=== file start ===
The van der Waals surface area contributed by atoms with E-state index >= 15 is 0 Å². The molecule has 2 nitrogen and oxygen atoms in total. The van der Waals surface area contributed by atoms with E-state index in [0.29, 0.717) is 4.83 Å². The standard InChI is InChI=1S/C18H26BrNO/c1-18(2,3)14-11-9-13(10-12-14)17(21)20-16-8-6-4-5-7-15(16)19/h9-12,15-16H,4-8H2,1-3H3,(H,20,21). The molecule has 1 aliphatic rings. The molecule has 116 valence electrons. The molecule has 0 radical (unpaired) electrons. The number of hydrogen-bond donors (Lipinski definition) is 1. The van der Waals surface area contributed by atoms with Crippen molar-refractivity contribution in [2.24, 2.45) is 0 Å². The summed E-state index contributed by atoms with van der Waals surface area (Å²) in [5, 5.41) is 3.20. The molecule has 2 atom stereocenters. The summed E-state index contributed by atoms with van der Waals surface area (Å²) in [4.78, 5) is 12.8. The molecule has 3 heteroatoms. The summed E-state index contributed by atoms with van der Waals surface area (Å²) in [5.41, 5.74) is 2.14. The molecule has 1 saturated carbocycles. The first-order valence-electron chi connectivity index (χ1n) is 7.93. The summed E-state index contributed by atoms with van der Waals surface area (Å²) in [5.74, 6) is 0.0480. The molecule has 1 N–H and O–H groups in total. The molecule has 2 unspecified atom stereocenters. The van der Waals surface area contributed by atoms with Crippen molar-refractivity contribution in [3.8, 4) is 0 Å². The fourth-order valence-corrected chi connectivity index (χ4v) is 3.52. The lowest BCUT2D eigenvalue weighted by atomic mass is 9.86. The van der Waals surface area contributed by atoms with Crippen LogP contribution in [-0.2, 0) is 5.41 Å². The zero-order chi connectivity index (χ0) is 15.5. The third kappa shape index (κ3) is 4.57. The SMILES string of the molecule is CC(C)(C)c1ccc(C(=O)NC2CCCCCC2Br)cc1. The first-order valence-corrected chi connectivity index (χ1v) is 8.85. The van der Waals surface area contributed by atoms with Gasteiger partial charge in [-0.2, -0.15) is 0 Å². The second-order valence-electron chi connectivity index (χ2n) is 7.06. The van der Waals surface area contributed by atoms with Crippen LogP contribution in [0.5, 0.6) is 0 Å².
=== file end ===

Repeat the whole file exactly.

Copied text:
The van der Waals surface area contributed by atoms with E-state index >= 15 is 0 Å². The molecule has 2 nitrogen and oxygen atoms in total. The van der Waals surface area contributed by atoms with E-state index in [0.29, 0.717) is 4.83 Å². The standard InChI is InChI=1S/C18H26BrNO/c1-18(2,3)14-11-9-13(10-12-14)17(21)20-16-8-6-4-5-7-15(16)19/h9-12,15-16H,4-8H2,1-3H3,(H,20,21). The molecule has 1 aliphatic rings. The molecule has 116 valence electrons. The molecule has 0 radical (unpaired) electrons. The number of hydrogen-bond donors (Lipinski definition) is 1. The van der Waals surface area contributed by atoms with Crippen molar-refractivity contribution in [2.24, 2.45) is 0 Å². The summed E-state index contributed by atoms with van der Waals surface area (Å²) in [5, 5.41) is 3.20. The molecule has 2 atom stereocenters. The summed E-state index contributed by atoms with van der Waals surface area (Å²) in [4.78, 5) is 12.8. The molecule has 3 heteroatoms. The summed E-state index contributed by atoms with van der Waals surface area (Å²) in [5.41, 5.74) is 2.14. The molecule has 1 saturated carbocycles. The first-order valence-electron chi connectivity index (χ1n) is 7.93. The summed E-state index contributed by atoms with van der Waals surface area (Å²) in [5.74, 6) is 0.0480. The molecule has 1 N–H and O–H groups in total. The molecule has 2 unspecified atom stereocenters. The van der Waals surface area contributed by atoms with Crippen molar-refractivity contribution in [3.8, 4) is 0 Å². The fourth-order valence-corrected chi connectivity index (χ4v) is 3.52. The lowest BCUT2D eigenvalue weighted by atomic mass is 9.86. The van der Waals surface area contributed by atoms with Crippen LogP contribution in [-0.2, 0) is 5.41 Å². The zero-order chi connectivity index (χ0) is 15.5. The third kappa shape index (κ3) is 4.57. The SMILES string of the molecule is CC(C)(C)c1ccc(C(=O)NC2CCCCCC2Br)cc1. The first-order valence-corrected chi connectivity index (χ1v) is 8.85. The van der Waals surface area contributed by atoms with Gasteiger partial charge in [-0.2, -0.15) is 0 Å². The second-order valence-electron chi connectivity index (χ2n) is 7.06. The van der Waals surface area contributed by atoms with Crippen LogP contribution in [0.5, 0.6) is 0 Å².